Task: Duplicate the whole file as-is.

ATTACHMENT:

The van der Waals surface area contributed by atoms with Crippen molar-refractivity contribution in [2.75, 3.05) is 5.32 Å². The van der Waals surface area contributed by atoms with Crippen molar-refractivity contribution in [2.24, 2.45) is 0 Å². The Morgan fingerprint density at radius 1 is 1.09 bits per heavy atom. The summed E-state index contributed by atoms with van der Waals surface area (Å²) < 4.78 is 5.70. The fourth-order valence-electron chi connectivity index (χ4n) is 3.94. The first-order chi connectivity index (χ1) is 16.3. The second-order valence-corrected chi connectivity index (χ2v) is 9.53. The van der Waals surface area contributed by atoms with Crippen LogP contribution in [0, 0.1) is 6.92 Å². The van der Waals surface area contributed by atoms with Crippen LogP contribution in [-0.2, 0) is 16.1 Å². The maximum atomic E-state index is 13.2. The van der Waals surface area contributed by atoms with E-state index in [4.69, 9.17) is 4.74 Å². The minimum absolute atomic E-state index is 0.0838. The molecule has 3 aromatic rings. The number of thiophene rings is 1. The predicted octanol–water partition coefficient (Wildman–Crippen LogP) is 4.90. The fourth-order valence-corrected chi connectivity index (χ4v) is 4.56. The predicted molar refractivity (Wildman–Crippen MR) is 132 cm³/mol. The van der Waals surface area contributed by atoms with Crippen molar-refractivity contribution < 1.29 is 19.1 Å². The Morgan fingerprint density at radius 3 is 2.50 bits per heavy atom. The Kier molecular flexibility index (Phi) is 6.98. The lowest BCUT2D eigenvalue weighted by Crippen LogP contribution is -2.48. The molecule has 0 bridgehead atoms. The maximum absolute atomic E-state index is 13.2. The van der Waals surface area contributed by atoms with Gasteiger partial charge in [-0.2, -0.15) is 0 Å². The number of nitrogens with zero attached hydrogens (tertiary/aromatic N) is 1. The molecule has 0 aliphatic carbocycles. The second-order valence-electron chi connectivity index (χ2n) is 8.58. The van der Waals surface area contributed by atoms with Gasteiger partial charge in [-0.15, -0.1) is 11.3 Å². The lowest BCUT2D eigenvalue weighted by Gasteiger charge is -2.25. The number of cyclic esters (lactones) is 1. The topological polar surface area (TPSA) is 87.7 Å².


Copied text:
The van der Waals surface area contributed by atoms with Crippen molar-refractivity contribution in [2.75, 3.05) is 5.32 Å². The van der Waals surface area contributed by atoms with Crippen molar-refractivity contribution in [2.24, 2.45) is 0 Å². The Morgan fingerprint density at radius 1 is 1.09 bits per heavy atom. The summed E-state index contributed by atoms with van der Waals surface area (Å²) < 4.78 is 5.70. The fourth-order valence-electron chi connectivity index (χ4n) is 3.94. The first-order chi connectivity index (χ1) is 16.3. The second-order valence-corrected chi connectivity index (χ2v) is 9.53. The van der Waals surface area contributed by atoms with Crippen LogP contribution in [0, 0.1) is 6.92 Å². The van der Waals surface area contributed by atoms with Crippen LogP contribution in [-0.2, 0) is 16.1 Å². The maximum atomic E-state index is 13.2. The van der Waals surface area contributed by atoms with E-state index in [4.69, 9.17) is 4.74 Å². The minimum absolute atomic E-state index is 0.0838. The molecule has 3 aromatic rings. The number of thiophene rings is 1. The predicted octanol–water partition coefficient (Wildman–Crippen LogP) is 4.90. The fourth-order valence-corrected chi connectivity index (χ4v) is 4.56. The predicted molar refractivity (Wildman–Crippen MR) is 132 cm³/mol. The van der Waals surface area contributed by atoms with Crippen molar-refractivity contribution < 1.29 is 19.1 Å². The Morgan fingerprint density at radius 3 is 2.50 bits per heavy atom. The Kier molecular flexibility index (Phi) is 6.98. The lowest BCUT2D eigenvalue weighted by Crippen LogP contribution is -2.48. The molecule has 0 bridgehead atoms. The maximum absolute atomic E-state index is 13.2. The van der Waals surface area contributed by atoms with Gasteiger partial charge in [-0.2, -0.15) is 0 Å². The number of nitrogens with zero attached hydrogens (tertiary/aromatic N) is 1. The molecule has 0 aliphatic carbocycles. The second-order valence-electron chi connectivity index (χ2n) is 8.58. The van der Waals surface area contributed by atoms with Gasteiger partial charge in [-0.15, -0.1) is 11.3 Å². The lowest BCUT2D eigenvalue weighted by Gasteiger charge is -2.25. The number of cyclic esters (lactones) is 1. The topological polar surface area (TPSA) is 87.7 Å².